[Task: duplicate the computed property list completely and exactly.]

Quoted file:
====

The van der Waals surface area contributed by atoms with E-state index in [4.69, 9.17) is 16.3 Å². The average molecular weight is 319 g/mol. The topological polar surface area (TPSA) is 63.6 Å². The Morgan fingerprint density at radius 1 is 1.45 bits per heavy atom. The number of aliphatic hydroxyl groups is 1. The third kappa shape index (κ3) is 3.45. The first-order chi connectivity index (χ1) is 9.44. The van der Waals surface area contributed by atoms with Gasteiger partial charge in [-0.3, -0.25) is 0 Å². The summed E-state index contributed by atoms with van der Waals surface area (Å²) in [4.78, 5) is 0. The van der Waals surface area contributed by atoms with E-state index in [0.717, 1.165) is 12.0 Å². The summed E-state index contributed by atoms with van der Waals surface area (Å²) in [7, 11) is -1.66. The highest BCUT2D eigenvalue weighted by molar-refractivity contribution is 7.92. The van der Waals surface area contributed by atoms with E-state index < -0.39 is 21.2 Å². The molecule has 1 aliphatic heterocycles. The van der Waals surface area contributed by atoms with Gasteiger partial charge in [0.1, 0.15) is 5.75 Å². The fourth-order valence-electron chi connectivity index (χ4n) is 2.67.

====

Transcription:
The van der Waals surface area contributed by atoms with E-state index in [4.69, 9.17) is 16.3 Å². The average molecular weight is 319 g/mol. The topological polar surface area (TPSA) is 63.6 Å². The Morgan fingerprint density at radius 1 is 1.45 bits per heavy atom. The number of aliphatic hydroxyl groups is 1. The third kappa shape index (κ3) is 3.45. The first-order chi connectivity index (χ1) is 9.44. The van der Waals surface area contributed by atoms with Gasteiger partial charge in [-0.3, -0.25) is 0 Å². The summed E-state index contributed by atoms with van der Waals surface area (Å²) in [4.78, 5) is 0. The van der Waals surface area contributed by atoms with E-state index in [0.717, 1.165) is 12.0 Å². The summed E-state index contributed by atoms with van der Waals surface area (Å²) in [7, 11) is -1.66. The highest BCUT2D eigenvalue weighted by molar-refractivity contribution is 7.92. The van der Waals surface area contributed by atoms with E-state index < -0.39 is 21.2 Å². The molecule has 1 aliphatic heterocycles. The van der Waals surface area contributed by atoms with Gasteiger partial charge in [0.1, 0.15) is 5.75 Å². The fourth-order valence-electron chi connectivity index (χ4n) is 2.67.